In this particular edit of Lawson’s recent work, there are less men included as subjects, but when they do appear, they too inhabit different forms of Black masculinity, from shirtless young men and hustling street corner entrepreneurs to husbands, fathers, and devoted widows. Diaspora legacies provide a backdrop to her excellent image Chief, where a man sits on a sagging couch wearing a crown and heavy gold jewelry, surrounded by billowing curtains, and even in this modest setting, he still carries himself like a king.

Several of Lawson’s images are visually interrupted in one manner or another, either by surface scratches or marks, distortions to the negatives, photographs physically attached to the edges, or embedded holograms. The holograms provide the most eye-catching additions, particularly in the case of the image Black Gold, where a man tries to sell gold jewelry, cologne, and other items from a makeshift table on the street, his dyed hair and shiny shirt completing the overall look. The golden hologram hovers in the space of the black night, its image of a slave in overalls with a pitchfork over his shoulder lingering like a ghost, drawing a resonant parallel between occupations and opportunities, past and present.

The rest of the works on view expand the conceptual horizons to a more mystical plane, where cosmic starlight is cut through by a dark horizon, waterfalls tilt sideways, and rock crystals cluster in the corners of the galleries. A central hologram offers a mathematical view of a torus, its inner tube shape seeming to close the circle begun by the photographs out on the walls, connecting everything together. Two installations of interleaved pink crystals and small photographs create a different kind of chronological progression, wandering through various life moments and linking them into a continuum. And Dana and Sirius B is another work that bridges between the celestial and the worldly, the massive pinprick of starlight decorated with an image of a smiling young Black woman with a silver mylar balloon, itself not unlike a shining moon in the sky.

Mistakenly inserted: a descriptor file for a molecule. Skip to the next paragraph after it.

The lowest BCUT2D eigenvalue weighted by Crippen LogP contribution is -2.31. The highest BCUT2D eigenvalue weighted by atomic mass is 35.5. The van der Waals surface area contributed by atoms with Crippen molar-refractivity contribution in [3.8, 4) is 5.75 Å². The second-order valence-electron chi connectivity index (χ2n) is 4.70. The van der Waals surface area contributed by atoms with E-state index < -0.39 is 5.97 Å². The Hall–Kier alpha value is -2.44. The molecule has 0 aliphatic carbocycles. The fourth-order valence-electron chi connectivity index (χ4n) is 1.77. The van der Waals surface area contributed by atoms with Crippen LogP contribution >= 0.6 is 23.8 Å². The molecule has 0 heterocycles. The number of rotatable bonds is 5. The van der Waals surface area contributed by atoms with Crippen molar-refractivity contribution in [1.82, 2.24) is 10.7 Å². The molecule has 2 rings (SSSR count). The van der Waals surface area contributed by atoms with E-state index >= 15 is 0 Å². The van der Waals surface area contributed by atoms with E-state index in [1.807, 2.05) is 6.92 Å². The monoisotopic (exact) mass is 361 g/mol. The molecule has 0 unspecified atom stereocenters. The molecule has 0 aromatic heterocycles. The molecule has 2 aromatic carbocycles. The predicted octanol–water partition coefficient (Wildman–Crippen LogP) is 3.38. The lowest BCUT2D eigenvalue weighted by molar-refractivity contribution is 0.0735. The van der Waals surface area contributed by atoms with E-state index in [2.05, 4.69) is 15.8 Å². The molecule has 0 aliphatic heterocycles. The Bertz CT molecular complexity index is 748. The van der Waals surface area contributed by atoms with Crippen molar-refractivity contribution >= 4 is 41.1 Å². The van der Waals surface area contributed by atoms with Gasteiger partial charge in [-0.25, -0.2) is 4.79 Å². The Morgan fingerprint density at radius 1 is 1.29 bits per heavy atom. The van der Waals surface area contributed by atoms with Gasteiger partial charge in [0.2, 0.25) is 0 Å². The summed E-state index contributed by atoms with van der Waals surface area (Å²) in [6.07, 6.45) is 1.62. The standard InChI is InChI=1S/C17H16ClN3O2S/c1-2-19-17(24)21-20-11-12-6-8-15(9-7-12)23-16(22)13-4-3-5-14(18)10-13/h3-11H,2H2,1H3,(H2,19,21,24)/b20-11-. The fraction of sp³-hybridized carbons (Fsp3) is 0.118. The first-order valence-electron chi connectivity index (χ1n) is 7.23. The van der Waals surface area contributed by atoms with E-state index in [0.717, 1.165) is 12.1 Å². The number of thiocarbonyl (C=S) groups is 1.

This exhibit seems to mark the pivot point where Lawson has definitively transitioned from an early career photographer still finding her voice to a more mature mid-career artist who now has firm control of her ideas and aesthetics – she’s reached her power zone, and seems poised for a productive run. In her own way, she’s subtly reinventing photographic portraiture to better tell Black stories, and exposing veins of human richness and complexity that we need to see with more clarity.

Collector’s POV: Since this is a museum show, there are of course no posted prices. Deana Lawson is represented by Sikkema Jenkins & Co in New York (here), where she had a gallery show of similar material on view from March 8 to June 12, 2021 (here). Prices of those photographs ranged from $48000 to $55000 each, based on size. Lawson’s work has little secondary market history at this point, so gallery retail likely remains the best option for those collectors interested in following up.

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Read more about: Deana Lawson, Solomon R. Guggenheim Museum

One comment

  1. Peter /

    Just saw this show and went in search of reviews.

    Truly excellent, but surprised no mention of the antecedent of Paul Graham’s 2014 ‘Does Yellow Run Forever’, which portrayed the black female body in domestic rooms, in repose. These were intermingled with framed photographs of magical phenomena, rainbows for Graham, galaxies for Lawson. He photographed gold shops, she a gold seller. He used shiny gold frames, she used reflective silver-mirrored.

    Really think her show is excellent, and hits every mark perfectly. But there’s a clear influence here, to my mind, that deserves to be acknowledged.